18. Her sense of humor has the uncanny ability to make me big-belly laugh at the most inappropriate time. One time on a ski trip we stopped at a diner for breakfast where the waitress made a big fuss over the fact that the head chef made his own butter. Still today, she can tear us up by pitching a gravely voice saying, “We make our own butta.”
  19. She is BFFs with her sister Helen. Sometimes they just need to climb under comfy blankets and talk all night.
  20. Although she doesn’t give herself enough credit, Alexandra is a fantastic artist. I framed the poetry she wrote in the fourth grade, hoarded the pottery she fired in high school, sometimes download her photos from Facebook.
  21. She took her first college course in the tenth grade.
  22. She is constantly challenging herself to learn something new. Whether it’s personal training, creating vegan smoothies, tackling marketing budgets, challenging her fingers on a guitar or simply learning to appreciate the value of down time, my daughter is constantly blossoming in a way that surprises me.
  23. She has faith in God even though she hasn’t always embraced the Catholic church. She has always challenged her faith in practice, even to the point of participating in other churches. I want my children to have faith in their life, even if they find it elsewhere.
  24. Alexandra has the gift of being a true communicator. She knows the value of staying connected to family and friends. Sometimes you have to stop what you’re doing and show up for others, even if it’s inconvenient. I never have to explain this to her.
  25. She has found the man she wants to build a life with and is working to ensure that the foundation is strong. She looks so beautiful and radiant in love. The warmth on her face. The concern she has for her sweetheart. I love the way she teases with him and he teases her right back. They laugh a lot together.  There is a love-fueled energy about them. They spark when they’re about to go on an adventure, big or small. They talk things out privately. She openly discusses being respectful to his feelings. I dig that, big time. She insists on couple time and electronics-down time. I applaud her and her future husband for making these points a priority in their life. In them I can see tomorrow.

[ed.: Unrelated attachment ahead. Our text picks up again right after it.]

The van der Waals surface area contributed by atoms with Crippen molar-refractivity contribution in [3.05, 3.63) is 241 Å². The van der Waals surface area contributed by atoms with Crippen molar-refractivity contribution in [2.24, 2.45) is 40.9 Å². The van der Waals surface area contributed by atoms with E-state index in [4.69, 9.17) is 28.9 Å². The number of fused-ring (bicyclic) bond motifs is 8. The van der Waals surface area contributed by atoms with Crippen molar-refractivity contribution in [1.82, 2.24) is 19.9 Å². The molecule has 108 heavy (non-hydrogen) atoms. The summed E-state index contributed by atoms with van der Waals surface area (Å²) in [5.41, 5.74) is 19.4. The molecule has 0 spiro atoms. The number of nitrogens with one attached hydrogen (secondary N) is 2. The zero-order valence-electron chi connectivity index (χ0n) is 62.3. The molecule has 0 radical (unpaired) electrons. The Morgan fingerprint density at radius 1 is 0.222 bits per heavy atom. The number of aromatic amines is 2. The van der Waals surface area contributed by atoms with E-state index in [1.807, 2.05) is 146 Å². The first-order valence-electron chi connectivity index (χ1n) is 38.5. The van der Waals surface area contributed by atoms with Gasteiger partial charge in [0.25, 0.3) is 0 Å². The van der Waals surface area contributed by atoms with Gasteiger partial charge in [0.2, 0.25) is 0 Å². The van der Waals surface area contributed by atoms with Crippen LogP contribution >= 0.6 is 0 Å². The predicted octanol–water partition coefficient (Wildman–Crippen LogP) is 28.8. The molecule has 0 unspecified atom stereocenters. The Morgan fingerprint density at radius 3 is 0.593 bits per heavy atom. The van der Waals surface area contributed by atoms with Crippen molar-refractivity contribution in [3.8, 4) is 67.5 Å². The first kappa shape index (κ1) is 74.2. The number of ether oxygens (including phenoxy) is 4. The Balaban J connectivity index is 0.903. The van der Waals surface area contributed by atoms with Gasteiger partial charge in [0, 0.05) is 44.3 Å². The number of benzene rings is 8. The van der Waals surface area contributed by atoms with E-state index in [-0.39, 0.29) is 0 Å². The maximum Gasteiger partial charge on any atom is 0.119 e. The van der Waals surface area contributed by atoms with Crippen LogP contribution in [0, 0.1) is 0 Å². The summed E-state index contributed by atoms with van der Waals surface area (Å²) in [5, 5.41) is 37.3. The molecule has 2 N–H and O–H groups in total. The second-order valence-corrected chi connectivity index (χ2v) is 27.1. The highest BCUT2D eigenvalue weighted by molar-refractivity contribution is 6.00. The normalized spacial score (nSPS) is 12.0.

I am continually made breathless by your strength and inner beauty.  As much as a parent tries to teach their children, I am always surprised and thankful at how much I learn from you.  Happy Birthday, my Alex. I am honored to be your mother.

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At the gym 20 years later

April 23, 2013

The last time I had a gym membership women wore makeup, leg warmers and thong bodysuits. Apparently a few things have changed since then.

For the last two decades I’ve been working out at home in my basement with a variety of hand weights, DVDs and VHS tapes, and the original purple and pink STEP climber. It screams early 1990’s and The Firm workouts, which I still own. When it’s not raining and the weather tops 50 degrees I’m outside either running or speed walking with hand weights.

Not since high school cross country season have I had a solid, coordinated workout program that balanced cardiovascular exercise with weight training. I sort of made sure I did a little of both each week. Honestly I shy away from lifting weights and I’d rather run three extra miles uphill than do a single crunch.

For years this routine had kept me in some decent shape. As I closed in on my 50th birthday, however, I started realizing that my standard routine wasn’t working anymore. There wasn’t enough incentive to push myself harder. My bad back required an adjustment of all core strengthening routines. Yet, I lacked the experience and training to know what that meant. Over the last several years I’ve talked about hiring a personal trainer, but didn’t.